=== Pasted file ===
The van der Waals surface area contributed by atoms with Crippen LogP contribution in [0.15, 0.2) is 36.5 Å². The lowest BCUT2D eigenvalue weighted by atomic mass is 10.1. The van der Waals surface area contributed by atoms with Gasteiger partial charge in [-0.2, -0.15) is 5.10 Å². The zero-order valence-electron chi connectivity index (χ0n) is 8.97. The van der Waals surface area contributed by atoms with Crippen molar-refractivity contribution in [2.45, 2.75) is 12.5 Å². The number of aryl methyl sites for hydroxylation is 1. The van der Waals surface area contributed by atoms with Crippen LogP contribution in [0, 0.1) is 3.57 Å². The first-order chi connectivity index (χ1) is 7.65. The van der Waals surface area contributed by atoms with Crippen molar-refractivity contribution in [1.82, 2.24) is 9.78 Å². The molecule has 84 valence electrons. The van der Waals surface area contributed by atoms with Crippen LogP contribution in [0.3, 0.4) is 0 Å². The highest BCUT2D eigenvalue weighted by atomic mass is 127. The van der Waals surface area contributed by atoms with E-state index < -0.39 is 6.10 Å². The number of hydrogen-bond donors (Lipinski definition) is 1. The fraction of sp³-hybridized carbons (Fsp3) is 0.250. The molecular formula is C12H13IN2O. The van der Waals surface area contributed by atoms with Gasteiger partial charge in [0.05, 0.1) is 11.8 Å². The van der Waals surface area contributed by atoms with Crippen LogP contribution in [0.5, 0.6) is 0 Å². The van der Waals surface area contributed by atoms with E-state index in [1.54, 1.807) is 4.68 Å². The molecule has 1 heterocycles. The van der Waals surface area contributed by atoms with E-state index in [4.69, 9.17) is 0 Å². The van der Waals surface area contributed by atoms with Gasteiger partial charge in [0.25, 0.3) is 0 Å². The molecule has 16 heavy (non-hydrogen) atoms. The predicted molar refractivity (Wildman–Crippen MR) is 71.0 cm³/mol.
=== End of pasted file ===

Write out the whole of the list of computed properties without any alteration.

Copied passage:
The van der Waals surface area contributed by atoms with Crippen LogP contribution in [0.15, 0.2) is 36.5 Å². The lowest BCUT2D eigenvalue weighted by atomic mass is 10.1. The van der Waals surface area contributed by atoms with Gasteiger partial charge in [-0.2, -0.15) is 5.10 Å². The zero-order valence-electron chi connectivity index (χ0n) is 8.97. The van der Waals surface area contributed by atoms with Crippen molar-refractivity contribution in [2.45, 2.75) is 12.5 Å². The number of aryl methyl sites for hydroxylation is 1. The van der Waals surface area contributed by atoms with Crippen LogP contribution in [0, 0.1) is 3.57 Å². The first-order chi connectivity index (χ1) is 7.65. The van der Waals surface area contributed by atoms with Crippen molar-refractivity contribution in [1.82, 2.24) is 9.78 Å². The molecule has 84 valence electrons. The van der Waals surface area contributed by atoms with Crippen LogP contribution in [0.3, 0.4) is 0 Å². The highest BCUT2D eigenvalue weighted by atomic mass is 127. The van der Waals surface area contributed by atoms with E-state index < -0.39 is 6.10 Å². The number of hydrogen-bond donors (Lipinski definition) is 1. The fraction of sp³-hybridized carbons (Fsp3) is 0.250. The molecular formula is C12H13IN2O. The van der Waals surface area contributed by atoms with Gasteiger partial charge in [0.05, 0.1) is 11.8 Å². The van der Waals surface area contributed by atoms with Crippen LogP contribution in [0.5, 0.6) is 0 Å². The van der Waals surface area contributed by atoms with E-state index in [1.54, 1.807) is 4.68 Å². The molecule has 1 heterocycles. The van der Waals surface area contributed by atoms with E-state index in [4.69, 9.17) is 0 Å². The van der Waals surface area contributed by atoms with Gasteiger partial charge in [0.25, 0.3) is 0 Å². The molecule has 16 heavy (non-hydrogen) atoms. The predicted molar refractivity (Wildman–Crippen MR) is 71.0 cm³/mol.